I would say this way of working is not abundant in the photographic community because historically photography holds an idea of purity of documentation, truth and reality. When we see a photograph we feel informed. In some ways the medium is not the message and message (subject matter) has the ability to transcend the medium (photo paper) that holds it. Therefore photography does not need additions or experimentation at all. A simple print on paper has the ability to transport, educate, transcend, travel and relay every finite detail of the human experience. Even though I enjoy photo-collage I do often present my work in a more traditional one framed print on the wall manner as well.

In the case of building what I like to call “mutant landscapes” I believe it is my drawing, painting and collage background that leads me to isolate shapes and forms wanting to repeat/rearrange things creating chaotic compositions. In which case traditional photographic presentation is not enough to achieve my vision without moving into digital realms which change the outcome severely.  I like the transparency of process involved in collage, the viewer can see where the prints were cut and joined. These physical aspects of the collage surface mimic the landscapes they portray, all dumped together, experimental, not quite pretty or seamless, different than how it used to be and different from what’s around it, degradation, repurposed. In this case the medium becomes very much part of the message. Especially when the negative rebates are printed we are reminded of film, the process & historical nature of film. Moving outside of the traditional rules of photographic presentation is necessary to achieve the facade under which these created landscapes dwell.

G: In your opinion, what can photography do with regards to time and space?

NC: I believe photography is a great manipulator of time and space. We as a race have high expectations of photography. We cling onto it as necessary and truthful. We trust and value it more than our own voices and memories. We rely on it to take us away from the mundane and ritual. We place values, mores and histories into these pages forgetting that much of what we see is a reflection of ourselves.

Viewing photography leaves us feeling satisfied. We feel as though we have seen all there is to see of Niagra Falls or the Grand Canyon, the Civil War or Native Americans. Photography leaves us feeling informed, educated and content. It leaves us with a profound knowledge and feeling of space. It seems to inform us accurately on times that have passed or events that we missed. In this way photography creates the illusion of a record of time and space but it is really a man made Akasha.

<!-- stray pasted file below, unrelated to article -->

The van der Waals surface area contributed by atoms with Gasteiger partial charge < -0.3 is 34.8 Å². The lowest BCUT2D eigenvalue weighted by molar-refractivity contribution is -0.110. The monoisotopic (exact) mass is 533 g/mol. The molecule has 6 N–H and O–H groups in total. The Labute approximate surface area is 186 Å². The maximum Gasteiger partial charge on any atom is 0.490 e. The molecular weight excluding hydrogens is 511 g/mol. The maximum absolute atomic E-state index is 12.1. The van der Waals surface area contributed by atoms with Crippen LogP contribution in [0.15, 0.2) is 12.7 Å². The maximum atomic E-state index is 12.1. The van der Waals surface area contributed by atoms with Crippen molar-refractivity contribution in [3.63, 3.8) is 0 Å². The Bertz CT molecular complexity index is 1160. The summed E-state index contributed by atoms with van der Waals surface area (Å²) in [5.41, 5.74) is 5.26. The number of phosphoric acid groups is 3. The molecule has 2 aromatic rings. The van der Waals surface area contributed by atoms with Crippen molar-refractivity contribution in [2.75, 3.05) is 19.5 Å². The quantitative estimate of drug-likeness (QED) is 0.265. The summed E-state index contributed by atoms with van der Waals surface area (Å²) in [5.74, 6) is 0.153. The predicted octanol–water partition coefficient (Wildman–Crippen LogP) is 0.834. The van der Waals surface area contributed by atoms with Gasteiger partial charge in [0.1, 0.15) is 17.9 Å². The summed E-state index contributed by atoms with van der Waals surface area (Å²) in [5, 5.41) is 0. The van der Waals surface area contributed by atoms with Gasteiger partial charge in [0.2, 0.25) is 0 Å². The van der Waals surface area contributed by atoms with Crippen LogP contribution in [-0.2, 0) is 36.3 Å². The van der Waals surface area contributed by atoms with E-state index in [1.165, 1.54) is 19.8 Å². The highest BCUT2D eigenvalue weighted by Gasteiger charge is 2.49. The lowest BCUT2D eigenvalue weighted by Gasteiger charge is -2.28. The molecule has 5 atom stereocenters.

For countless moments voices and histories have been excluded from the official Akasha largely due to the fact that we have no official image, photo or record to bear witness to them. In this way photography and documentaries represent incomplete and fragmented records of time and space leaving the undocumented to fall out of history. Leaving gaps in our collective understanding of history or creating perceived narratives from microcosms.

In contemporary culture it seems that subconsciously many of our strongest childhood memories are rooted in events that we have photographic or video documentation of which we may have seen or watched again in our childhoods. Somehow those memories that we have pictures of can seem more vivid in our minds but are we really remembering more or just remembering the photo or video and how do these man made records compare to the human minds recording capacity.

G: Why photography?

NC: I enjoy the accessibility of photography and how I can easily capture an image while I’m on the go. I enjoy the democracy of photography and how even though there are many places; buildings, properties and lands in my own country, that are not public I can still snap a shot of them from a far. I enjoy the immediacy of photography, the process and the organic nature of capturing light on film.

Photography is a different way of looking at and thinking about the world. When I make a collage I feel like I’m getting my message out there, like I’m exposing my vision and commentary on the world. Whatever people take from it is subjective but I appreciate the relatability of the photographic image and its ability to connect to many viewers.

Photography is a way of life that inspires adventure, travel and change and that is why I have continued the pursuit.

 

GASKET would like to thank Nancy for being part of Leap-Second and her time answering the questions above. You can find more of Nancy’s work on her website, Madsnapper and if you’d like to see her process in creating Xanadu above, you can find it here.

We’ll be featuring another one of our exhibiting artists soon here, in the meantime don’t forget that we are now accepting applications to the Photographic Compositing Workshop with Helen Saunders.